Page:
This isn’t first time Princeton coach has made NCAA tourney history

SACRAMENTO, Calif. — It’s an iconic March Madness photo: Princeton player Mitch Henderson floating in midair, arms raised in triumph after he and the Tigers upset UCLA in the first round of the 1996 NCAA Tournament.

Fast forward to this past Thursday. Henderson, now Princeton’s head coach, found himself part of a similar comeback upset when his team, seeded 15th in the South Region, defeated heavily favored second-seed Arizona in the first round in Sacramento, Calif.

How does winning as a coach compare with the emotional overload captured in that photo?

“It feels a million times better,” Henderson said.

But he said the scale of the team’s accomplishment hasn’t yet sunk in with his players.

At the team dinner following the big win, “the guys were all kind of just subdued,” he said.

So he asked them: “ ‘Do you have any appreciation for what you just did?’ They kind of just shook their heads no.”

It’s a perspective that comes with time, Henderson said.


Princeton coach Mitch Henderson celebrates with Matt Allocco after their upset win over No. 2 seed Arizona.
Princeton coach Mitch Henderson celebrates with Matt Allocco after their upset win over No. 2 seed Arizona.
USA TODAY Sports

“As a player you’re the beneficiary of so much, you don’t realize it,” he said. “You think the world’s right in front of you and you’ve got it all figured out. But you get into coaching and you realize how hard those moments are to replicate. I’m just so proud that they can have and draw on this moment for the rest of their lives.”

Some of the players are savoring the win while also trying to temper their emotions before the next round presents a Tigers-vs.-Tigers matchup against Missouri on Saturday night.

The win was “one the best feelings of my life, and I don’t say that lightly,” guard Blake Peters said. “It was a David-vs.-Goliath matchup.”

Forward Zach Martini had a similar reaction.

“It was a very surreal feeling, so many things happening so fast,” Martini said. “I was up at 6 a.m. [Friday], couldn’t go back to sleep.”

But players said Henderson hasn’t specifically drawn on his victory over UCLA (the 1996 Tigers lost their next game, to Mississippi State, featuring longtime NBA star Erick Dampier) to prepare them for their next round.

“He doesn’t like to talk about that game a lot,” forward Tosan Evbuomwan said. “I think he tries to stay very focused on us and our team right now.”

Being more than 2,800 miles away from the Princeton campus presents some challenges. If the members of the Princeton band looked a little young, it’s because they were high school fill-ins, brought in from West Campus High School in Sacramento.

Despite the distance, the Princeton fans who made the trek to watch the team play were rewarded with an amazing performance. And they all wanted a picture with Henderson.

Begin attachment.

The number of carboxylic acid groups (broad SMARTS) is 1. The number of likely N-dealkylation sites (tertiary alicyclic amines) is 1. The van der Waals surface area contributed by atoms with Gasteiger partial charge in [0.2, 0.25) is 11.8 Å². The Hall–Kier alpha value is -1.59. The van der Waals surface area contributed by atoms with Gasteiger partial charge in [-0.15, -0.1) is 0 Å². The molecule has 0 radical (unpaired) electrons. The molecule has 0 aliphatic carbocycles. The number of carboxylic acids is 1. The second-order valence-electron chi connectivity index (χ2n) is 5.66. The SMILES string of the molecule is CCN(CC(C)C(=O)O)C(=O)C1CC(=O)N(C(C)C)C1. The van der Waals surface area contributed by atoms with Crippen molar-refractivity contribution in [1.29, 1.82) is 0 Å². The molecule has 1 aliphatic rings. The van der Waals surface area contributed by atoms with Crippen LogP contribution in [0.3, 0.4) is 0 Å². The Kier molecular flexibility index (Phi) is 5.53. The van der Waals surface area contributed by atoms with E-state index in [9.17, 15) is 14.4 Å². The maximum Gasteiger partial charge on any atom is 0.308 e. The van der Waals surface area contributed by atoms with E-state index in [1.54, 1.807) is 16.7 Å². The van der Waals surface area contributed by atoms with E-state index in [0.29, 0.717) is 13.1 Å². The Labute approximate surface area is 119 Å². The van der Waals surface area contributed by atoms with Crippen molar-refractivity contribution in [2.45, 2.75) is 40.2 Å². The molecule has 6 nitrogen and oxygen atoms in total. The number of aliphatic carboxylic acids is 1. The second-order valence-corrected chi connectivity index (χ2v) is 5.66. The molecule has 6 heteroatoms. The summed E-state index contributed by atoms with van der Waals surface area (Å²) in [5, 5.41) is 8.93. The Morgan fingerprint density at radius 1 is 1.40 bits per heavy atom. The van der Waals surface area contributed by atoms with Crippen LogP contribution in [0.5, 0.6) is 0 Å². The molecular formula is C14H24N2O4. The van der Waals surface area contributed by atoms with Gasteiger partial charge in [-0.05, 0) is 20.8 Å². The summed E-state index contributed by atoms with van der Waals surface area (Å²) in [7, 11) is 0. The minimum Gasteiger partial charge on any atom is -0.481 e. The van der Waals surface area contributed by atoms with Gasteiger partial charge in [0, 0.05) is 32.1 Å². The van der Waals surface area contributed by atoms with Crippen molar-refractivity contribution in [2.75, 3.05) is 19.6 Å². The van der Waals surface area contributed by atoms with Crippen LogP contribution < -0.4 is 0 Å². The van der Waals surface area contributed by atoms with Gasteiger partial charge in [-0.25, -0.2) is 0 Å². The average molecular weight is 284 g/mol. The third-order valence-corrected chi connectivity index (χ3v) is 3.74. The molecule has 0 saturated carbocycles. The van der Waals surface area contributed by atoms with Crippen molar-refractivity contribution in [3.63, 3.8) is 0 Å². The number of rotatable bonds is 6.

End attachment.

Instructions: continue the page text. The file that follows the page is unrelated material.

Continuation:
Mitch Henderson leaps into the air after Princeton defeated UCLA in the 1996 NCAA Tournament.
Mitch Henderson leaps into the air after Princeton defeated UCLA in the 1996 NCAA Tournament.
AP

“It seems like they were in hysterics, just kind of crawling all over each other,” he said.

The players admitted that some of the energy that helped propel them during the game against Arizona came from “agnostics” in the stands — fans of other teams in the tournament. Everyone loves an underdog, and the Golden 1 Center crowd really got behind Princeton. Henderson made getting “the crowd involved in the game right away” one of his three keys for the Tigers’ game on Saturday.

He also told his players to “enjoy the moment again” and to “take very seriously and respectfully the strengths of your opponent. I thought we were able to that in round one, hopefully we’ll do that in round two.”

Henderson is also proud that his alma mater’s commitment to both academics and athletics is being highlighted on a national stage.

“Parents entrust us with their kids,” he said. “They know that they’re getting a first-class hoops situation and an education that you’d die for. My parents did with Princeton, and it changed my life forever. That’s what this place does. It’s an education and life-changing experience. … I’ve got five seniors and they’re all writing a thesis right now. And it’s due in two weeks — and there’s no extensions.”

Perhaps 27 years from now, people will still be asking these Princeton players about their win over Arizona and their 2023 run in the tournament. At the very least, the Tigers’ home arena might get some new artwork that doesn’t feature their coach’s 1996 victory.

“That photo’s all over Jadwin [Gymnasium],” Henderson said. “I’m glad we can take it down now and put some new photos up.”

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